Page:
Divisional playoffs: What we learned

From efficient quarterback performances to some wily coaching moves to a surprise defense, the divisional playoffs provided further proof of the strengths of the playoff teams.

New England Patriots 35, Baltimore Ravens 31
If you can’t run effectively, don’t: The Patriots likely knew it would be a struggle to run the ball against a stout defensive like the Ravens, who finished the season with the No. 4-ranked run defense. The Patriots tried early, then didn’t. For the game, the Patriots rushed only 13 times for a measly 14 yards. In the second half, they ran the ball only four times for minus-3 yards. Instead, they relied on what has always gotten them deep into the playoffs: Tom Brady. In the second half, Brady was 18-for-26 for 165 yards, two touchdowns and no interceptions. The Ravens, meanwhile, tried to keep it balanced as they twice gave up 14-point leads in game.

Coaching matters: John Harbaugh can complain all he wants about the Patriots’ use of four offensive linemen and having one of the receivers be ineligible, but if it’s legal then New England coach Bill Belichick should be applauded for once again throwing an unscouted wrinkle that the Ravens didn’t know how to handle. That’s the kind of coaching that has made Belichick a legend. And don’t forget about his use of Julian Edelman on a wide receiver pass to Danny Amendola that went for a 51-yard touchdown in the second half.

No down bigger than third down: It’s hard to fathom how the Ravens could have even built up their two 14-point leads when they were only 1-for-9 in converting third downs. It’s further proof of just how proficient they were on first and second down at times. Meanwhile, the Patriots were 6-for-11 on third down to keep their drives moving, despite having fewer offensive plays and losing the time-of-possession edge.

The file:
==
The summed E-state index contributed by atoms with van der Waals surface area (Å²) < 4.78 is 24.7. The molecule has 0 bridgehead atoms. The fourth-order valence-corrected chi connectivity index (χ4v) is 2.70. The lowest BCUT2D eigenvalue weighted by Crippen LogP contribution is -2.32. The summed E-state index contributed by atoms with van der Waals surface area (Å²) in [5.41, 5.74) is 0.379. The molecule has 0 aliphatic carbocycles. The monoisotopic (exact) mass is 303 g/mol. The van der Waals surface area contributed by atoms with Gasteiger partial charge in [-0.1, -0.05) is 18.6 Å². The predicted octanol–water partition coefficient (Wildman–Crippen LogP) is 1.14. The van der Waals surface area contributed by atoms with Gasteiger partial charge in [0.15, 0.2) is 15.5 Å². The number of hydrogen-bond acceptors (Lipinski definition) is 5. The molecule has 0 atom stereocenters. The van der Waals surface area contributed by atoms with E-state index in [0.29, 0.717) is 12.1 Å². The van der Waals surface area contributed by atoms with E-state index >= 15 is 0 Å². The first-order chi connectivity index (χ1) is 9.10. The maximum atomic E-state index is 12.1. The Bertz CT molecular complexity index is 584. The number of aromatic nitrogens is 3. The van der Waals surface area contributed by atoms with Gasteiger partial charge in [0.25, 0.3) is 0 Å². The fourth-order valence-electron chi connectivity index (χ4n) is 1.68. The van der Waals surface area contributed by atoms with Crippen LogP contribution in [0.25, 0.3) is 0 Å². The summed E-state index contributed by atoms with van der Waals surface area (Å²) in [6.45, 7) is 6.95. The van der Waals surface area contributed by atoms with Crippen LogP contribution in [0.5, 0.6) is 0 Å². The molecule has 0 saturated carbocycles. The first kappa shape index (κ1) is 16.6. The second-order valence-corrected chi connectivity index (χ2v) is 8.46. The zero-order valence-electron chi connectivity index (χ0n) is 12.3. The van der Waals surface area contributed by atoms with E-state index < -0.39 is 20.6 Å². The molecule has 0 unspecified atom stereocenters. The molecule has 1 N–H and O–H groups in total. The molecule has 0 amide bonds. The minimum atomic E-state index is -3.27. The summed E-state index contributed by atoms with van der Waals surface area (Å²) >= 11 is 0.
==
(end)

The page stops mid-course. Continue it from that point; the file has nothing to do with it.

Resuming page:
Explosive plays win: The Ravens didn’t have any plays go for more than 22 yards. The Patriots had four – a 51-yard touchdown, a 23-yard touchdown and gains of 46 (leading to New England’s first touchdown) and 23 yards (leading to New England’s second touchdown to make tie the game T 14 after trailing 14-0).

Seattle Seahawks 31, Carolina Panthers 17
Turnovers thwart early competitiveness: The Seahawks punted away their first three possessions, running only a combined 13 plays on those drives, but they were able to get a late first-quarter touchdown when Cam Newton fumbled a snap that Seattle recovered at Carolina’s 28-yard line.

Wilson more efficient: Newton had more completions than Russell Wilson had pass attempts, but Wilson was more efficient, hitting on 15 of 22 attempts for 268 yards, three touchdowns and no interceptions – a passer rating of 149.2 while averaging 10.3 yards per pass play compared to Newton averaging 6.1 yards per pass play.

Pressuring Newton: Both quarterbacks were sacked twice, but Newton was hurried eight times compared to Wilson feeling the heat only twice.

Green Bay Packers 26, Dallas Cowboys 21
“Through the catch” strikes again: Last weekend, the Detroit Lions felt wronged by a flag that was picked up when it was initially ruled pass interference on the Cowboys. This time, the Lions were brought back into the conversation in the Cowboys game, even though Detroit wasn’t playing. How? Back in 2010, Detroit’s Calvin Johnson was ruled to not have completed a catch against the Chicago Bears because he didn’t complete the catch. This time, it was Tony Romo throwing a 31-yard, fourth-down pass to Dez Bryant that was initially ruled a catch at the 1-yard line with 4:42 remaining. But after reviewing the play, referee Gene Steratore ruled that Bryant didn’t maintain control “throughout the process,” turning the ball over to the Packers. They gained two first downs and ran out the clock to win the game. NFL vice president of officiating Dean Blandino tweeted after the play that, “By rule he must hold onto it throughout entire process of contacting the ground. He didn’t so it is incomplete.”